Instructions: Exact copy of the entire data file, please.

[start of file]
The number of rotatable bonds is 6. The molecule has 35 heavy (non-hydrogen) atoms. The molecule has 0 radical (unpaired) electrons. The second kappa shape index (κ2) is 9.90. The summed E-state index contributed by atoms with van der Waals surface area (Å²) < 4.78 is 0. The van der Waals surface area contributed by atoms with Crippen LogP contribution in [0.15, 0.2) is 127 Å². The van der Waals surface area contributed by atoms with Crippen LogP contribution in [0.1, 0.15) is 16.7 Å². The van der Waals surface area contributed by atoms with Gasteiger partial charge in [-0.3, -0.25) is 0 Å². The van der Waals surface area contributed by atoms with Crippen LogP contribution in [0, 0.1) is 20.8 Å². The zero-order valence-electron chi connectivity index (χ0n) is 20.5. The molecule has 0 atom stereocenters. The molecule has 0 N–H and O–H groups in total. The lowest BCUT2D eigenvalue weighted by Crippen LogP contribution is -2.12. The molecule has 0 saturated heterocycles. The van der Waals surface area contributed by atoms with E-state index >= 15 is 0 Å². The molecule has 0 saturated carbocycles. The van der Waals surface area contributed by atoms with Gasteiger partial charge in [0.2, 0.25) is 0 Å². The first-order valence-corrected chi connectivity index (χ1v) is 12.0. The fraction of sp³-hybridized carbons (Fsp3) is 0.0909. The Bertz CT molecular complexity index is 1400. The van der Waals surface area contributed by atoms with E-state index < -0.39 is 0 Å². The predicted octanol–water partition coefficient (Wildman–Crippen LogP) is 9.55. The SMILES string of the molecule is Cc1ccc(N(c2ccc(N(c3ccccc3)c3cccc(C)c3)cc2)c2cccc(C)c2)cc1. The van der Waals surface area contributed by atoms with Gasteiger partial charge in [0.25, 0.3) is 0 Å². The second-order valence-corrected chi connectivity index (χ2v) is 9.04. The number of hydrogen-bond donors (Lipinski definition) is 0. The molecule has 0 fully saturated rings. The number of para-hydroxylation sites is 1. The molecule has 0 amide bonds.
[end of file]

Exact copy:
The number of rotatable bonds is 6. The molecule has 35 heavy (non-hydrogen) atoms. The molecule has 0 radical (unpaired) electrons. The second kappa shape index (κ2) is 9.90. The summed E-state index contributed by atoms with van der Waals surface area (Å²) < 4.78 is 0. The van der Waals surface area contributed by atoms with Crippen LogP contribution in [0.15, 0.2) is 127 Å². The van der Waals surface area contributed by atoms with Crippen LogP contribution in [0.1, 0.15) is 16.7 Å². The van der Waals surface area contributed by atoms with Gasteiger partial charge in [-0.3, -0.25) is 0 Å². The van der Waals surface area contributed by atoms with Crippen LogP contribution in [0, 0.1) is 20.8 Å². The zero-order valence-electron chi connectivity index (χ0n) is 20.5. The molecule has 0 atom stereocenters. The molecule has 0 N–H and O–H groups in total. The lowest BCUT2D eigenvalue weighted by Crippen LogP contribution is -2.12. The molecule has 0 saturated heterocycles. The van der Waals surface area contributed by atoms with E-state index >= 15 is 0 Å². The molecule has 0 saturated carbocycles. The van der Waals surface area contributed by atoms with Gasteiger partial charge in [0.2, 0.25) is 0 Å². The first-order valence-corrected chi connectivity index (χ1v) is 12.0. The fraction of sp³-hybridized carbons (Fsp3) is 0.0909. The Bertz CT molecular complexity index is 1400. The van der Waals surface area contributed by atoms with E-state index < -0.39 is 0 Å². The predicted octanol–water partition coefficient (Wildman–Crippen LogP) is 9.55. The SMILES string of the molecule is Cc1ccc(N(c2ccc(N(c3ccccc3)c3cccc(C)c3)cc2)c2cccc(C)c2)cc1. The van der Waals surface area contributed by atoms with Gasteiger partial charge in [0.25, 0.3) is 0 Å². The second-order valence-corrected chi connectivity index (χ2v) is 9.04. The number of hydrogen-bond donors (Lipinski definition) is 0. The molecule has 0 fully saturated rings. The number of para-hydroxylation sites is 1. The molecule has 0 amide bonds.